Practice Direction 1 of 2020 – An intervention to control court processes in light of COVID 19
What happens to pending matters before the Courts?
The COVID 19 has resulted in serious disruptions to court matters. Pursuant to the decree of a National Lock Down by the President, the judiciary through the Chief Justice issued out Practice Direction 1 of 2020 which directs the courts’ operations only for the next 21 days ending 19 April 2020.
The Practice Direction applies to all courts from the Constitutional Court to the Magistrates Courts. We provide in this article the essentials directives noteworthy that have an impact on matters pending before the Court.
Will the courts be entertaining any new matters?
No new cases (actions through summons or applications) will be issued or filed with the Courts for the next 21 days. The only exceptions provided for are urgent applications, bail applications or initial remands. However, it should be noted that the directive uses the word “may” implying that the Court retains its discretion to assess first on the urgency of the matter.
What happens to those matters that were/are pending as at the date of the National Lockdown Order?
All civil matters pending in the High Court and Supreme Court that were set to be heard within any of the days falling in the 21 days, are deemed to have been postponed to the next term which will commence in May 2020. New Setdown dates will be issued by the Registrars on when the matters will be heard.
All civil matters pending in the Magistrates Courts that were set to be heard within any of the days between 30 March and 19 April 2020, are deemed to have been postponed to the first business day following the last day of the lockdown.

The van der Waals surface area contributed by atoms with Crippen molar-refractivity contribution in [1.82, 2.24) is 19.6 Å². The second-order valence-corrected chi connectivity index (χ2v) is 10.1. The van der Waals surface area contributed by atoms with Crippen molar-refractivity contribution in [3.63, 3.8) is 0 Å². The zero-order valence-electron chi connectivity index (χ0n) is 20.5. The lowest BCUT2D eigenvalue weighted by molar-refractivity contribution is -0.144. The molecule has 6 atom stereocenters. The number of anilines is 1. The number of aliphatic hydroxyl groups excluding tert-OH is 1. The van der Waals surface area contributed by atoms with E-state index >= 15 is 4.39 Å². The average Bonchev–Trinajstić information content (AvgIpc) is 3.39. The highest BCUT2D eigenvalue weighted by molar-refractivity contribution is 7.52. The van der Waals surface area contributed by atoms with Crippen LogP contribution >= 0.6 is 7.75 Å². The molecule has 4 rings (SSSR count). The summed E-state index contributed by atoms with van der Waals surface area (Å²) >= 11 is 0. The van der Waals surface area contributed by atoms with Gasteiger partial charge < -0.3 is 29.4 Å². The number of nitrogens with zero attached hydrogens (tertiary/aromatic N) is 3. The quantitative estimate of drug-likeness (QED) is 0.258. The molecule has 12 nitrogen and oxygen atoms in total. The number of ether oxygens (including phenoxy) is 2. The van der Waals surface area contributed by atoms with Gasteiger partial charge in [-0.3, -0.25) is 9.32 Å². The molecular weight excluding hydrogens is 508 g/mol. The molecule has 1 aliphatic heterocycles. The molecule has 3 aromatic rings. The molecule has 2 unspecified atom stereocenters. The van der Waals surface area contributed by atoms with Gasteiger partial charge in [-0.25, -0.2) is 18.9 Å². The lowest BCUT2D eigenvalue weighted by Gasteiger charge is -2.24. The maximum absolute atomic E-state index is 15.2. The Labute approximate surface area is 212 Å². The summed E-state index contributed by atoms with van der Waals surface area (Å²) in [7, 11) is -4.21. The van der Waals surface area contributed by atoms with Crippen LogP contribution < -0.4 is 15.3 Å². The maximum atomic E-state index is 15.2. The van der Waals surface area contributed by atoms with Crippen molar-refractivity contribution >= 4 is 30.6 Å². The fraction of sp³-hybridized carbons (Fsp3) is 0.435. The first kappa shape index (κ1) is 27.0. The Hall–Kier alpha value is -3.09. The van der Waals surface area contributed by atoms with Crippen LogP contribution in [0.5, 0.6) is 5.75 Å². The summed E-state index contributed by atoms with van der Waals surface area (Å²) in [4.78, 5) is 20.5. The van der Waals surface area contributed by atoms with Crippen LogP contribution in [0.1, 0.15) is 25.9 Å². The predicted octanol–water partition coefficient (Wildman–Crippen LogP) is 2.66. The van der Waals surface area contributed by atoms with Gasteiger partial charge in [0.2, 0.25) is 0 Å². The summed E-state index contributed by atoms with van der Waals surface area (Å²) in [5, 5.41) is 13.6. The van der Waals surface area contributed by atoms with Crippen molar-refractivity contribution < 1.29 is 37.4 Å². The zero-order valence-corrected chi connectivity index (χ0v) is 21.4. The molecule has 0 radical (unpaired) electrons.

In respect of all criminal matters, all current remand dates that fall within the 21 days have been added 21 days to them.
What about filing of processes and pleadings with time limits (dies induciae)?
Normally, court procedures have time limits or timeframes. An intervention was made in the Practice Direction by providing that the operation of the dies induciae (time limit to file a process or pleading) has been suspended and will not run for the next 21 days. The operation thereof will resume on the first business day after the lockdown. The Registrars and the Clerks of Court shall not be accepting the filling of any process unless they are part of an urgent chamber application, bail application or remand.
Those parties with matters that are pending should be assured that no administrative prejudice will be occasioned to them as there have been interventions made as shown in the above. Essentially, court proceedings have been placed in abeyance and will resume after 21 days. The challenge however, is what will happen if the lock down duration is extended? Indications on the ground and from neighbouring jurisdictions point to the fact that extension of the lockdown period is likely.
Our Commercial Litigation team prepared this article for informational purposes. Please contact us for legal advice.